By MARC MONAGHAN
In the spring of 2014, Todd Agosto took it upon himself to convert two little-if-ever-used, weed-ridden tennis courts on the east side of Jackson Park near the Music Court Bridge into Jackson Bark, the first dog park on Chicago’s South Side.
It was the only dog park until May 4, 2019, when 4th Ward Ald. Sophia King broke ground on two Dog Friendly Areas in her ward, the closest of the two situated a little over three miles away at 3906 S. Lake Park Ave.
When asked how he got started, Agosto explained that he saw a need and available space. “Most [tennis courts] are concrete, these actually have rebar running through [them]. So that explains why they have lasted so long,” he said. “And, the way I saw it was, these were already our tax dollars long ago spent for a different purpose, but we need a dog park. So why not up-cycle it, convert it into a dog park.”
According to Agosto, Jackson Bark is a community dog park and not an agility dog park. This was a very important distinction for Agosto. He explained that some dog owners avoid agility dog parks because they cost money and often have more rules.
“I didn’t know anything about agility, “said Agosto, “and I didn’t even care about agility, but I felt with all this space, it would be a shame to not fully utilize it, to do something with it, at least create some photo-ops. Agility, it lends itself [not only to being] useful, but also [to photo-ops].”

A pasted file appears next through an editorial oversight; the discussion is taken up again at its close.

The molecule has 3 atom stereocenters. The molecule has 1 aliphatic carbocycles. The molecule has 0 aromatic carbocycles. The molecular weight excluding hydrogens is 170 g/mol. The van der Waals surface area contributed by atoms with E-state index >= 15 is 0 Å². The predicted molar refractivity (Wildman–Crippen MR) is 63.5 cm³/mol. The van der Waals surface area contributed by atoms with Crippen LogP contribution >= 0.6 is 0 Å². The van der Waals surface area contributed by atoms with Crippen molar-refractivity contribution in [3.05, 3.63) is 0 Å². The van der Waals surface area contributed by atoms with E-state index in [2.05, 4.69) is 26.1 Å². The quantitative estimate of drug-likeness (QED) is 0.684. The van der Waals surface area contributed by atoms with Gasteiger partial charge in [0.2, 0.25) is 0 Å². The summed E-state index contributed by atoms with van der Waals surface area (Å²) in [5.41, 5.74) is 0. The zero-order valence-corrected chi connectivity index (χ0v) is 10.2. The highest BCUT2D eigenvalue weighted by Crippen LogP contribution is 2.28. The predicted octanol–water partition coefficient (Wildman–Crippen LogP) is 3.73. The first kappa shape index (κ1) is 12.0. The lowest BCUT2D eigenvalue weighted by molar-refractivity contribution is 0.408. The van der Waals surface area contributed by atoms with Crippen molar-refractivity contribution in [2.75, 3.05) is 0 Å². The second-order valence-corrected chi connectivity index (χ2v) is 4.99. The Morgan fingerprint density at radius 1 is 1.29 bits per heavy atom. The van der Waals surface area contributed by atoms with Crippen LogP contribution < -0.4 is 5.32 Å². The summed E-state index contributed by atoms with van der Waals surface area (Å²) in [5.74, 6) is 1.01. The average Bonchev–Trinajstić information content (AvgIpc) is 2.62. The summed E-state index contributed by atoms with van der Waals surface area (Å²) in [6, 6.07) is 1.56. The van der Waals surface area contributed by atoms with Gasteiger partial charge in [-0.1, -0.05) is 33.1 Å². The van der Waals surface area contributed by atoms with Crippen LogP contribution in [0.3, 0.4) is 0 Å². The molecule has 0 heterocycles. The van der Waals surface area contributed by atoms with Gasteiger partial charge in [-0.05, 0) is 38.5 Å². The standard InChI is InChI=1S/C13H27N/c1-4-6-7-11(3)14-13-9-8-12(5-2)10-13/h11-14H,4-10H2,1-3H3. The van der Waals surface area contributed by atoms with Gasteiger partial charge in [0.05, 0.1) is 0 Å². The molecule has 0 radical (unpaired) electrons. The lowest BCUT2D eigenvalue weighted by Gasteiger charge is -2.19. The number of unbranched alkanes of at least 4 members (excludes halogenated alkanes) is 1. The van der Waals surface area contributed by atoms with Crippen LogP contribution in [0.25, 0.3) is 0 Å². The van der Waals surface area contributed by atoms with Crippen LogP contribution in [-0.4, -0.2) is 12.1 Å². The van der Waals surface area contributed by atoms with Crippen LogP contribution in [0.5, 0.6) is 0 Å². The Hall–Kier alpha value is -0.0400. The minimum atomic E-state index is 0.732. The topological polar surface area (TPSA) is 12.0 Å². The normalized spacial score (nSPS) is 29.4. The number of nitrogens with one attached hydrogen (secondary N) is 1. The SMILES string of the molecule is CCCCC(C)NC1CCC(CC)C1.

“So yeah, when I came in here, the grass line was right up to the fence, and there were all sorts of vines growing up along the fence,” Agosto said. “all the drains were clogged; I even had a small tree growing out of one of them, and then these cracks [pointing at cracks in the concrete slabs that had been the surface of the former tennis court] had a whole bunch of weeds and small trees. And it probably took me a couple of months just to clear it out of all that.”
As he spoke, one dog owner coaxed his dog over a tall A-Frame structure in the middle one of the park’s two exercise areas. When needed, access between the two areas can be closed, allowing dogs of different temperaments to exercise in different areas.
Agosto explained that use of the park is increasing gradually. “Probably one of the best gauges I have on determining our numbers is the amount of photos, videos and reviews we have, but also the hits to the website,” he said. “Because we have, I have, a tracker on the website. And then, obviously, when the weather is nice, [that’s] when we get the most people to come out, and weekends. But we’ve had people come from all over, I mean come as far southeast as Whiting and Hammond, Indiana, as far southwest as Joliet, as far west as, let’s say Wheaton, Oak Park, as far north as Evanston. Some of these people are actually surrounded by dog parks, but they come here.”
Agosto described his relationship with the Park District as “organic.”
“I just assumed in that first month [that] they probably would’ve taken the first thing I dragged in here out,” he said. “After a few months I figured, ‘Oh there would be a padlock on the gates soon.’ Never happened. Occasionally the security guys stop by and talk to me, they are all very cool and laid back.”
Jackson Bark is located near the Music Court Bridge in Jackson Park and, according to the Jackson Bark website, www.jacksonbark.com, the dog park is open 7 days a week from 6 a.m. to 11.00 p.m.